Post-Dog Head Fire, lawmaker wants tougher punishments for looters

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SANTA FE, N.M. (KRQE) – When the Dog Head Fire ripped through the Manzano Mountains last year, Rep. Matthew McQueen watched almost all of his district burn.

People were forced to evacuate their homes for days. That’s when looters struck.

Now, Rep. McQueen, D-Galisteo, has introduced a bill that would enhance the punishments of certain crimes, mostly property crimes, when they’re committed in an evacuation zone.

He’s targeting some of the lowest of criminals — the ones who prey on people when they’re most vulnerable.

“There’s two-fold motivation for the bill, one is to protect property. That we don’t want people robbing houses when people aren’t there,” Rep. McQueen said. “But also it’s really to protect human life and landowners. Because we want landowners to feel secure enough to leave their property when there’s a danger.”

McQueen’s bill, if signed into law, would take crimes like burglary, larceny and criminal trespassing during an evacuation, and make the corresponding punishments even tougher.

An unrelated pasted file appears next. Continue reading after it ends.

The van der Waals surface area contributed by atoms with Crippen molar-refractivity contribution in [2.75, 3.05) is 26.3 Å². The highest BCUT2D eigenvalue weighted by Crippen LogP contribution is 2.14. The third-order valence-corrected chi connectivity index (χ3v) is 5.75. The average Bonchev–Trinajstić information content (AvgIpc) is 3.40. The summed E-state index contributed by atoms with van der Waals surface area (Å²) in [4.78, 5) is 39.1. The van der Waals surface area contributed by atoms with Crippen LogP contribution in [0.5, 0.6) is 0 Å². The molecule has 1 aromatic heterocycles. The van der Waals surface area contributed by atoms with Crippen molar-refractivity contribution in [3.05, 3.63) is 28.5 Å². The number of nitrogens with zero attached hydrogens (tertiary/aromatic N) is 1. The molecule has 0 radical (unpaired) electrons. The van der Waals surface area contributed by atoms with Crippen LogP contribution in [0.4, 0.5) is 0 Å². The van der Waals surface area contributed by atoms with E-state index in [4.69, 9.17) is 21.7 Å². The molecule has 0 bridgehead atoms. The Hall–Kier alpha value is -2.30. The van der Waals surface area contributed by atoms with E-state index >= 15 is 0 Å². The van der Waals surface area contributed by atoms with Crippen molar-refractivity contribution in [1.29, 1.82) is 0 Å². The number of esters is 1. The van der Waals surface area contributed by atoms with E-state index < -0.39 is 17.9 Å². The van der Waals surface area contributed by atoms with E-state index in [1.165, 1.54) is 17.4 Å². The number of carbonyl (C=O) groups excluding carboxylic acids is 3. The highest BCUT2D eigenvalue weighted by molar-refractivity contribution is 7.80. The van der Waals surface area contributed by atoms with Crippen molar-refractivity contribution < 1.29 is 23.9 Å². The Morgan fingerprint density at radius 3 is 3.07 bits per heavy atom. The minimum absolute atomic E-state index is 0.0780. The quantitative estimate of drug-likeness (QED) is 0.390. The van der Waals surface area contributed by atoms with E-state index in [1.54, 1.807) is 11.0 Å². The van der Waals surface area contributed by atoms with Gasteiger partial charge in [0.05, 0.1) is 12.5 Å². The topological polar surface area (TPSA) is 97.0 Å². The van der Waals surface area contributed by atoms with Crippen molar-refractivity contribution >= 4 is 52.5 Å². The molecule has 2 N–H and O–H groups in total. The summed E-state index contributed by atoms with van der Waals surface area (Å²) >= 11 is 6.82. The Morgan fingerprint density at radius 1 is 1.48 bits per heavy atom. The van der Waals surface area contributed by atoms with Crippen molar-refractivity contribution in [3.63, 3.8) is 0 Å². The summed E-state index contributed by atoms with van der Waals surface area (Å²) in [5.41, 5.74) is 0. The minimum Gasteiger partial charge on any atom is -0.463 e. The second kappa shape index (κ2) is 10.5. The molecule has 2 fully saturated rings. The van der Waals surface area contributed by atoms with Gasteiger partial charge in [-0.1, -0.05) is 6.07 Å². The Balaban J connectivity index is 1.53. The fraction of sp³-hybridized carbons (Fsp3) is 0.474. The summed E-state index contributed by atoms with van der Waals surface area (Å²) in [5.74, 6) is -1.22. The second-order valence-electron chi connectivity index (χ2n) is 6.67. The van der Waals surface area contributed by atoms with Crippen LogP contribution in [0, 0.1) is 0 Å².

Rather than a misdemeanor, criminal trespassing would become a fourth degree felony. Aggravated burglary would go from a second degree felony to a first degree felony.

During the Dog Head Fire last summer, police and deputies found several suspicious people with no ties to the Chilili area wandering around near evacuated homes. But with no proof they had committed any crimes, the people were let go.

By order of the governor, the National Guard was called in to help keep looters out of the evacuation area.

Law enforcement never confirmed any looting during the fire, but residents told KRQE News 13 some neighbors said they were victimized.

Copyright 2019 Nexstar Broadcasting, Inc. All rights reserved. This material may not be published, broadcast, rewritten, or redistributed.

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